Thomas Baker (9 October 1809 – 10 August 1864) was a Midlands landscape painter and watercolourist often known as "Baker of Leamington" or "Landscape Baker".
Born in Harborne, Birmingham in 1809, Baker was a student of Vincent Barber (1788–1838) at the Barber family's Charles Street Academy in Birmingham. Exhibiting publicly with the Birmingham Society of Artists from 1827 onwards.
Throughout his career Baker travelled a picturesque trail across Britain for commercial subjects - throughout Warwickshire, the Midlands and the Welsh border regions and occasionally producing depictions of the Lake District, Scotland and Ireland.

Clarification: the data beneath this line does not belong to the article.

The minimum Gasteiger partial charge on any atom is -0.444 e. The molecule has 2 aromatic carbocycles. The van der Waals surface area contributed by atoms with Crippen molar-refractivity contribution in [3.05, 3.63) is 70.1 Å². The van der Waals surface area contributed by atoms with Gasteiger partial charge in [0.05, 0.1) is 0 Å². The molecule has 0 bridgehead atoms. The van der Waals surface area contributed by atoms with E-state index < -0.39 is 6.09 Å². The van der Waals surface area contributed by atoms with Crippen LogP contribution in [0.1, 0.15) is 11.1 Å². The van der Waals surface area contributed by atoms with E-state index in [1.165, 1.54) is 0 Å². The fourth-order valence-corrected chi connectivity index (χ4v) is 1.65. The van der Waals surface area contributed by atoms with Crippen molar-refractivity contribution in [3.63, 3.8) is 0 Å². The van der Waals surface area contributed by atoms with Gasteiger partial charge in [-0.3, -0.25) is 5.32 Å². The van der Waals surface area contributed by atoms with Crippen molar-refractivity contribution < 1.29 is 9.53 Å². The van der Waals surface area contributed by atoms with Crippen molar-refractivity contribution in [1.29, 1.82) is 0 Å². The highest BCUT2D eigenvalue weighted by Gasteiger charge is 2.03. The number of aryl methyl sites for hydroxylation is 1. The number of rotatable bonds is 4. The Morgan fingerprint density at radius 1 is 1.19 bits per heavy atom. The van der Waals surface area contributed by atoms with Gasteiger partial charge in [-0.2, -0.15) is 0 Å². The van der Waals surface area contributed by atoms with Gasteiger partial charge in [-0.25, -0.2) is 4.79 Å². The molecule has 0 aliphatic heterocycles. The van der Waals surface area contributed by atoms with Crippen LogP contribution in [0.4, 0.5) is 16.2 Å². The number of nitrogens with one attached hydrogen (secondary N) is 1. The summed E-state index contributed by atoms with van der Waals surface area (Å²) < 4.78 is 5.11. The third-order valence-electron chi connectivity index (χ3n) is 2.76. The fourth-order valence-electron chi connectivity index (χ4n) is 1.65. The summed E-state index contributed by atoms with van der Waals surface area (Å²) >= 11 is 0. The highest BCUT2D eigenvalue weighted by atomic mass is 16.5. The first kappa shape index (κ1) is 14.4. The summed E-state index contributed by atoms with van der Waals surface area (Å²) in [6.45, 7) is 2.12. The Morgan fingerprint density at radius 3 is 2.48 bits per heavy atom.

Baker was a master at painting Trees, exciting this comment: “We feel the wind and hear the rustling leaves that Baker was a master at painting.” Baker's landscapes would often include cattle, although sheep and human figures are also fairly common in his works.
Baker maintained a diary as did many artists, but none documented their career as thoroughly as Thomas Baker (1809–1869). His ‘Memoranda of Pictures Painted by Me’ enlarges our sense of him as an artistic personality. Baker died somewhat mysteriously aged 55 years old amidst accusations of murder.